On social media recently, a photo of a sheep thanking a dog for saving its whole flock from a wolf attack has gone viral. But, hey, what sort of dog could do such a thing? In both Eurasia and North America, wolves, the largest canine species, are considered the apex predators of their natural habitats. Because they have no natural enemies, they feed on most animals without hesitation, even cattle. They do, however, have some internal foes to contend with.
A courageous shepherd dog saved its sheep from a pack of wolves in the Caucasus Mountains in 2019. A sheep was seen hugging their hero after the dog chased the wolves, and a photo of the touching scene has since gone viral. But what kind of dog is it, and how much do we know about it? A Kangal is the dog in the photo above. It’s acceptable if you’re unfamiliar with this dog breed, which originated in Turkey and is predominantly found in Central Asia. In order to preserve the breed’s line, Turkey has outlawed Kangal exports, making them rather uncommon in the United States.
They’re usually used to keep and protect herds that graze freely in a harsh alpine environment where wolves and other predators are common. Because it not only herds the animals but also lives among them, a Kangal has a particular affinity with them. As a consequence, the animals are fully aware of the dog’s protective instincts. This might explain why the sheep in the photograph are so devoted to their protector. These working dogs may grow to be 85 cm (33 inches) tall and 65 kg in weight (143 lbs).
Despite their tiny size, Kangals have a strong physique with remarkable agility and speed, making them particularly efficient against predators. With an average bite force of 743 PSI, they also hold the record for the greatest biting force among dogs (pounds per square inch). Pit bulls bite with a force of 235 pounds per square inch, while grizzly bears bite with a force of 975 pounds per square inch. Because they live in such a hostile environment, the Kangal has evolved exceptional characteristics over many generations. They have a fighting spirit and are quite brazen and strong-willed. They will defend their flocks at any cost, including their own lives.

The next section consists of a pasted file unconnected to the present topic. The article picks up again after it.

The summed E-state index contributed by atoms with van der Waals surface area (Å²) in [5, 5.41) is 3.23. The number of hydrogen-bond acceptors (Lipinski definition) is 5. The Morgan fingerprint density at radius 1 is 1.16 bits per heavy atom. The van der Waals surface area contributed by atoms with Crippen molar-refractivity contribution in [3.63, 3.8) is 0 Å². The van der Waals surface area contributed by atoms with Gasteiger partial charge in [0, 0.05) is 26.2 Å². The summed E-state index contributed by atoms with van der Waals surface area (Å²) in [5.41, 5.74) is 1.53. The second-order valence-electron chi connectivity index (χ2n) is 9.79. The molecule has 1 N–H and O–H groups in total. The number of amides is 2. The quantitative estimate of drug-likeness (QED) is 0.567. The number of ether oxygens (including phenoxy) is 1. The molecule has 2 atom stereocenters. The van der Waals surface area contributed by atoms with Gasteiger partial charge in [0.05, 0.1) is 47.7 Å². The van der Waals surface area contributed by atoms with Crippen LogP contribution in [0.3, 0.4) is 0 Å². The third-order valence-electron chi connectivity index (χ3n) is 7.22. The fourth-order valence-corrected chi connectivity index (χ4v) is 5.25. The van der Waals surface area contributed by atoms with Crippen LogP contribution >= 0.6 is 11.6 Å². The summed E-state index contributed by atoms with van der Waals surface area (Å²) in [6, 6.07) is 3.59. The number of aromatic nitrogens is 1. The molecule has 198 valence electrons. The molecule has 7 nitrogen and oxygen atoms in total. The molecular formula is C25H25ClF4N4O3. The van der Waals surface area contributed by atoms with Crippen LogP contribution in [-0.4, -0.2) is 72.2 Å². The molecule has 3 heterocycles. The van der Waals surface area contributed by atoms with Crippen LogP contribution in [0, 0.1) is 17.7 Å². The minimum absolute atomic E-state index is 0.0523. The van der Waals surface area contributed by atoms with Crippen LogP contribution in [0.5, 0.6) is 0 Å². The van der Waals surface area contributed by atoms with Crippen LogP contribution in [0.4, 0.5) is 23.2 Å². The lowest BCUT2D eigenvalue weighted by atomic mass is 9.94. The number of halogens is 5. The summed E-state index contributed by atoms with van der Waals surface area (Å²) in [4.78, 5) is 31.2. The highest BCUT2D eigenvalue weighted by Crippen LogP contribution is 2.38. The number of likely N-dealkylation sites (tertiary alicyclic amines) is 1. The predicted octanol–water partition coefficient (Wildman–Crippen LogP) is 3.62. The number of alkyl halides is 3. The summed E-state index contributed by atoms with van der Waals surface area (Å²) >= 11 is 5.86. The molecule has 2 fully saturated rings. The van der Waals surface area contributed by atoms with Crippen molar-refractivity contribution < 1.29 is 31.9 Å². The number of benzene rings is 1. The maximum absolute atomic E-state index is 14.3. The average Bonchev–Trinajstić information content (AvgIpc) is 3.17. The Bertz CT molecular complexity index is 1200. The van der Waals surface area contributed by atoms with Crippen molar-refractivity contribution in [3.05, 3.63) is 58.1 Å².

Kangals have elastomeric skin on some parts of their body, which can absorb the force of certain bites, reducing suffering and giving them an advantage in fight. Furthermore, the spiked collars shown on the dogs in some of the photos aren’t by accident. Wolves and other wild creatures that hunt cattle regularly bite the necks of dogs, thus spiked collars can help protect them. When these canines are not on duty, though, they are peaceful and have a consistent disposition. They are naturally gentle with children and are kind and sensitive to the humans they trust.
Because the Kangal considers humans to be members of its pack, their instincts tell them not to be aggressive or hostile in our presence. As a result, these Turkish shepherd dogs are devoted and faithful to their masters, as well as guarding what is important to them. When properly schooled, Kangals are capable of recognizing when to calm down, intimidate an opponent, or battle a predator, which is an impressive trait. These species, on the other hand, are not suitable for everyone. Owners often live in dangerous areas where wolves and bears represent a major threat to them and their livestock.
As a result, the Kangal has evolved to serve as a livestock protector. Not a dog who can be confined indoors or just let out in the yard without cause. If they are not adequately exercised and have their skills put to use, they might get bored and nervous, which can lead to destructive behavior and constant barking. These strong-willed and independent dogs have the potential to evolve into sympathetic guardians that cherish their ‘flock’ in the right hands and surroundings. However, because this breed is not your normal huge dog, their owners must be aware of their specific needs.